A timeline of PLF’s fight to end home equity theft

April 18, 2023 | By BRITTANY HUNTER
Henderson Hodges

 On April 26, Pacific Legal Foundation will make our 19th appearance in front of the Supreme Court, this time to challenge the legality of state laws that empower local governments to steal people’s home equity to satisfy tax debts. The homeowners are left with nothing. 

When the value of the stolen equity exceeds the amount owed, this practice, dubbed “home equity theft,” violates the Fifth Amendment’s Takings Clause, which requires governments to give individuals just compensation if their property is seized by the state.  

For decades, states quietly got away with home equity theft—the practice didn’t even have a name. But that was before PLF caught wind of the issue in 2015 and began exposing its devastating reach. 

Thousands of people across the country, many of whom are elderly, poor, disabled, or otherwise vulnerable, have been impacted, and few know that they have the right to fight back.  

Over the past eight years, Pacific Legal Foundation has worked to stop home equity theft once and for all. Now, with the opportunity to make our case in front of the highest court in the country, we are closer than we have ever been to reaching our goal. 

Below are some highlights of the work we have done.

Like all our work at PLF, the fight against home equity theft began with one individual who bravely stood up to the government when his rights were being violated. 

2015: Coleman v. District of Columbia 

In 2011, elderly veteran Benjamin Coleman had his home seized by the government over an unpaid tax bill of $133.88. Benjamin had purchased his home in Northeast DC with cash two decades prior.  

As the years went by, he began to suffer from dementia.  

Benjamin’s neighbors were concerned for his well-being, especially after they realized that he often forgot to buy food for himself. If a necessity like food became difficult to remember, it’s quite understandable that around this time, Benjamin also forgot to pay his property taxes.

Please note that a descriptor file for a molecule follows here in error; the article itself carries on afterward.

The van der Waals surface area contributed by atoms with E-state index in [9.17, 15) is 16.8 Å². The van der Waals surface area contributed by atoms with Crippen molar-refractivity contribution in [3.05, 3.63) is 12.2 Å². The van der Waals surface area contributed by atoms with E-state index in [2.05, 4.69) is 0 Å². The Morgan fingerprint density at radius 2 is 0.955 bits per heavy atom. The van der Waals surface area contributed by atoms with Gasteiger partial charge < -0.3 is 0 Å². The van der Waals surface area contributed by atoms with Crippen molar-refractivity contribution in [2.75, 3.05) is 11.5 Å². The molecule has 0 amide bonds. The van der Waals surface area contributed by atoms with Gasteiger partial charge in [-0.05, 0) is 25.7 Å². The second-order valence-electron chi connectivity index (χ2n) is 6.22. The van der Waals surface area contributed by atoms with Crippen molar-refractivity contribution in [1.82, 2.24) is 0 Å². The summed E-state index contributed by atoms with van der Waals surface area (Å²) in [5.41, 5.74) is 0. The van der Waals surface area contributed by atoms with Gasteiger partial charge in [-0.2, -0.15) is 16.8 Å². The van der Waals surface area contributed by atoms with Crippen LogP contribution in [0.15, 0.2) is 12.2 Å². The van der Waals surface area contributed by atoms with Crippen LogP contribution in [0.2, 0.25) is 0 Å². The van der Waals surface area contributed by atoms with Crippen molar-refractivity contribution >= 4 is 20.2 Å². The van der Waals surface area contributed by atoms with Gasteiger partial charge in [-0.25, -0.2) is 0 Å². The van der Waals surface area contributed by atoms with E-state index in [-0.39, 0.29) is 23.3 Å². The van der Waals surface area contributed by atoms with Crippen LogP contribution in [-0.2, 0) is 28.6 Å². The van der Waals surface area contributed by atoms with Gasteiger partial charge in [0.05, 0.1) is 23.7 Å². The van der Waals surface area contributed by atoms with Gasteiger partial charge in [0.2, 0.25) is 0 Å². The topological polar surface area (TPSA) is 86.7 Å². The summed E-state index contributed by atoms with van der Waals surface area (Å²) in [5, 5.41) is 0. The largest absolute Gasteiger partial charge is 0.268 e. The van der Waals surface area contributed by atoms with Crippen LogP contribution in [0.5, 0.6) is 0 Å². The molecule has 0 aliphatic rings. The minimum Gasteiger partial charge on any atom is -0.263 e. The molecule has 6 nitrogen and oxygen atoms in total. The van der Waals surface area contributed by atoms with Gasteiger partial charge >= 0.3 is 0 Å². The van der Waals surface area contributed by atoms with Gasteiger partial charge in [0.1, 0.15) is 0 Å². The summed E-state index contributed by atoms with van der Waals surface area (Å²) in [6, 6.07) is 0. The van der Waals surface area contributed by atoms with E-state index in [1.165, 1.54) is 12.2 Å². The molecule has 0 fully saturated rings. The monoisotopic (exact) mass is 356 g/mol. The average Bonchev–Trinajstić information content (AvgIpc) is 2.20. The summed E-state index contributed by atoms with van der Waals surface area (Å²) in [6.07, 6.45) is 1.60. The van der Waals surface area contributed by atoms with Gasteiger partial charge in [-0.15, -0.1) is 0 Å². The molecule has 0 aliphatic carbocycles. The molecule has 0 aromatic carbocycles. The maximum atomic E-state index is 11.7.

The government responded by placing a lien on his home and tacking on an additional $183.47 in penalties. The government then sold that lien to a private investment company, which added nearly $5,000 in fees, costs, and interest.  

District of Columbia law gives homeowners one last chance to keep their home if they pay the total amount owed within six months. In Benjamin’s case, that amount ballooned to more than $5,300, and he simply couldn’t afford to pay. 

With the government’s help, the investment company kicked the 76-year-old out of his home and then foreclosed on the property. Adding insult to injury, the company then turned around and sold his home for $71,000—nearly $65,000 more than Benjamin owed.  

Benjamin never saw a penny of his equity returned to him. 

To call this anything less than theft would be dishonest. In fact, when The Washington Post exposed this story, DC quickly changed the law but then refused to right the wrongs they committed against Benjamin. 

Benjamin fought back and filed a lawsuit against the District for violating his right to just compensation. The government pushed back, asserting that individuals lose Fifth Amendment protections if they fail to pay their taxes.  

When PLF attorney Christina Martin heard about the case from a colleague, her first thought was, “This is stealing!” PLF has been defending property rights since it was founded in 1973 but had never tackled a case like this. Christina had a strong feeling that this was an issue that needed to be exposed and challenged, and she urged PLF to get involved. 

At her prompting, PLF decided to wade into the issue, filing a friend of the court brief on Benjamin’s behalf.  

So began our fight against home equity theft.  

2017: Wayside Church v. Van Buren County, Michigan